- Biggest public colleges see investment income shy of standard
- Slump in endowments comes after year of double-digit returns
U.S. public-university endowments, including the country’s second-wealthiest at the University of Texas, are reporting fiscal 2015 returns that fail to meet the annual industry standard.
University of Texas Investment Management Co., with $26.6 billion in endowment assets, said it had a weighted 3.5 percent average return for its two funds for the year ended June 30, Chief Executive Officer Bruce Zimmerman said in an e-mail. The Austin-based company invests funds for Texas A&M University and the University of Texas.
Ohio State University, University of Florida Investment Co. and Indiana University Foundation all have reported this month that returns for the period were less than 5 percent. Endowments aim to achieve about a 7.5 percent return to protect against inflation and provide for university support expenses.
“Although most endowments and foundations benefited from double-digit returns in 2014, the outlook for future returns is more muted,” Monica Issar, global head of JPMorgan Chase & Co.’s endowment and foundation group, said in a research paper published this month. Funds will have to move away from passive investing strategies, she said.
The median return for large endowments and foundations this year is 3.6 percent, according to Wilshire Trust Universe Comparison Service. Weak U.S. equity and bond markets plagued investors. For the year ending June 30, a benchmark 60/40 portfolio of the MSCI World Index and Barclays Global Aggregate Index returned 1.6 percent.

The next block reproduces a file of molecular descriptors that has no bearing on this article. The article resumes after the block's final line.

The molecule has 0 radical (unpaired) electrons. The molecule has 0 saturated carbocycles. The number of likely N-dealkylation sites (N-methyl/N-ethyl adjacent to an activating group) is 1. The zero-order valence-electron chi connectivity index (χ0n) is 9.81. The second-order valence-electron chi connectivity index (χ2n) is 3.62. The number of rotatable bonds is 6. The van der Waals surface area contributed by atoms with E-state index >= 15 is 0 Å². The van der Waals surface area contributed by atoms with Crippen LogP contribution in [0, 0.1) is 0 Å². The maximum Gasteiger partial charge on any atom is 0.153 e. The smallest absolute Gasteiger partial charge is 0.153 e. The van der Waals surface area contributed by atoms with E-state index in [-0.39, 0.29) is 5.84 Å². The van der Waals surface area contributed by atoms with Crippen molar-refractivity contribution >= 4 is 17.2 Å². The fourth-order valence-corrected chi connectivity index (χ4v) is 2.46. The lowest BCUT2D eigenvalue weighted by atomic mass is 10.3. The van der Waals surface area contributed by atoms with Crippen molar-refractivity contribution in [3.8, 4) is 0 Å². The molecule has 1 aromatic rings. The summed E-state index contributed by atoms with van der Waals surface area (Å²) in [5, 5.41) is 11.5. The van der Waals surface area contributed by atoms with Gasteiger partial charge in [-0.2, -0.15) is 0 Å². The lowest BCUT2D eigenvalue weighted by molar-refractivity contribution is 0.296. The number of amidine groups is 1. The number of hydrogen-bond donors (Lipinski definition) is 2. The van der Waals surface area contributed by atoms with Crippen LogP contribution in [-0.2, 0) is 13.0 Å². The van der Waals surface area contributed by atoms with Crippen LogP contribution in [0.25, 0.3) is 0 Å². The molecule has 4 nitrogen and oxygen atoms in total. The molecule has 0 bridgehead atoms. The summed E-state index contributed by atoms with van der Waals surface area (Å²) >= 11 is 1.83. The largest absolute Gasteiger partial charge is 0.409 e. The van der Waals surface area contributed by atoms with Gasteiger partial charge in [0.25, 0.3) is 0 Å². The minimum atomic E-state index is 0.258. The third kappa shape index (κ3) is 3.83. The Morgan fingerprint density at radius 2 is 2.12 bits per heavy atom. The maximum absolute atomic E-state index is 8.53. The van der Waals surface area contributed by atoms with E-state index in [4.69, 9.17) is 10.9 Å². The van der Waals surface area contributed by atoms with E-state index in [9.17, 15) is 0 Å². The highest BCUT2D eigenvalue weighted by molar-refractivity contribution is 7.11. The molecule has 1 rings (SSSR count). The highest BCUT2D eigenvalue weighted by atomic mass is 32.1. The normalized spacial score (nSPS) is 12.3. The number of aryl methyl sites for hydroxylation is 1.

“Those returns are not acceptable relative to target returns,” said John Keshner, managing director of endowments and foundations at Northern Trust Asset Management in Chicago, which oversees $946 billion of investments. He said heavy exposure to global equities, particularly in emerging markets, weighed down most endowments.
Ohio State, the sixth-wealthiest public college, with assets of $3.6 billion, said it returned 3.8 percent. The school had more than 40 percent of its portfolio in equities during the period, which dragged down exceptional returns from venture capital and real estate.
John Lane, who’s been the university’s chief investment officer since October, said alternative investments have boosted the portfolio. The Columbus, Ohio-based fund posted the lowest 10-year return last year among the 100 wealthiest U.S. endowments tracked by Bloomberg.
“Ohio State outperformed our benchmarks for fiscal 2015 in all major asset classes and in a better risk-controlled structure,” Lane said in an e-mail.
The overachiever among endowments that have reported so far this year is the UNC Investment Fund, which posted a 9.3 percent return for 2015. Managed by UNC Management Co., it includes endowed funds from The University of North Carolina at Chapel Hill and North Carolina State University.